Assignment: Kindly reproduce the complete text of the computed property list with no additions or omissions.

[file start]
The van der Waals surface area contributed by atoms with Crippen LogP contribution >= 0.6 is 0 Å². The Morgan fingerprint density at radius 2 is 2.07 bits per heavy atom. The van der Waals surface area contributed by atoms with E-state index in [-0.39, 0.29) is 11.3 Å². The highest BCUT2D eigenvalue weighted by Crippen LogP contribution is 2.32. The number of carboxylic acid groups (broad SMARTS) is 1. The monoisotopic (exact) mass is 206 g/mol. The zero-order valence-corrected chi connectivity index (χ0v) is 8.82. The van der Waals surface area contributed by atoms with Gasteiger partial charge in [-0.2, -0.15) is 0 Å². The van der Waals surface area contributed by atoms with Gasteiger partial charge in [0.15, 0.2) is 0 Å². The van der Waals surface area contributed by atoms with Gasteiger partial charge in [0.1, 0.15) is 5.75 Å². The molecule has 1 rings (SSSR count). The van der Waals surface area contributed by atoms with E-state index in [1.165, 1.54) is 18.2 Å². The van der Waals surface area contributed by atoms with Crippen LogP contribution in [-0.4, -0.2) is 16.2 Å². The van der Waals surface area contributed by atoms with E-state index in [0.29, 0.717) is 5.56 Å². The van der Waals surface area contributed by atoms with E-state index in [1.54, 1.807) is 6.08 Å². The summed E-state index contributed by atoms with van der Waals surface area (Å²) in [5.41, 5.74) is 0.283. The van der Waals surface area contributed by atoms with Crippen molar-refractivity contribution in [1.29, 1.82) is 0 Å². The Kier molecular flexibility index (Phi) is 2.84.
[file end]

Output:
The van der Waals surface area contributed by atoms with Crippen LogP contribution >= 0.6 is 0 Å². The Morgan fingerprint density at radius 2 is 2.07 bits per heavy atom. The van der Waals surface area contributed by atoms with E-state index in [-0.39, 0.29) is 11.3 Å². The highest BCUT2D eigenvalue weighted by Crippen LogP contribution is 2.32. The number of carboxylic acid groups (broad SMARTS) is 1. The monoisotopic (exact) mass is 206 g/mol. The zero-order valence-corrected chi connectivity index (χ0v) is 8.82. The van der Waals surface area contributed by atoms with Gasteiger partial charge in [-0.2, -0.15) is 0 Å². The van der Waals surface area contributed by atoms with Gasteiger partial charge in [0.15, 0.2) is 0 Å². The van der Waals surface area contributed by atoms with Gasteiger partial charge in [0.1, 0.15) is 5.75 Å². The molecule has 1 rings (SSSR count). The van der Waals surface area contributed by atoms with E-state index in [1.165, 1.54) is 18.2 Å². The van der Waals surface area contributed by atoms with Crippen LogP contribution in [-0.4, -0.2) is 16.2 Å². The van der Waals surface area contributed by atoms with E-state index in [0.29, 0.717) is 5.56 Å². The van der Waals surface area contributed by atoms with E-state index in [1.54, 1.807) is 6.08 Å². The summed E-state index contributed by atoms with van der Waals surface area (Å²) in [5.41, 5.74) is 0.283. The van der Waals surface area contributed by atoms with Crippen molar-refractivity contribution in [1.29, 1.82) is 0 Å². The Kier molecular flexibility index (Phi) is 2.84.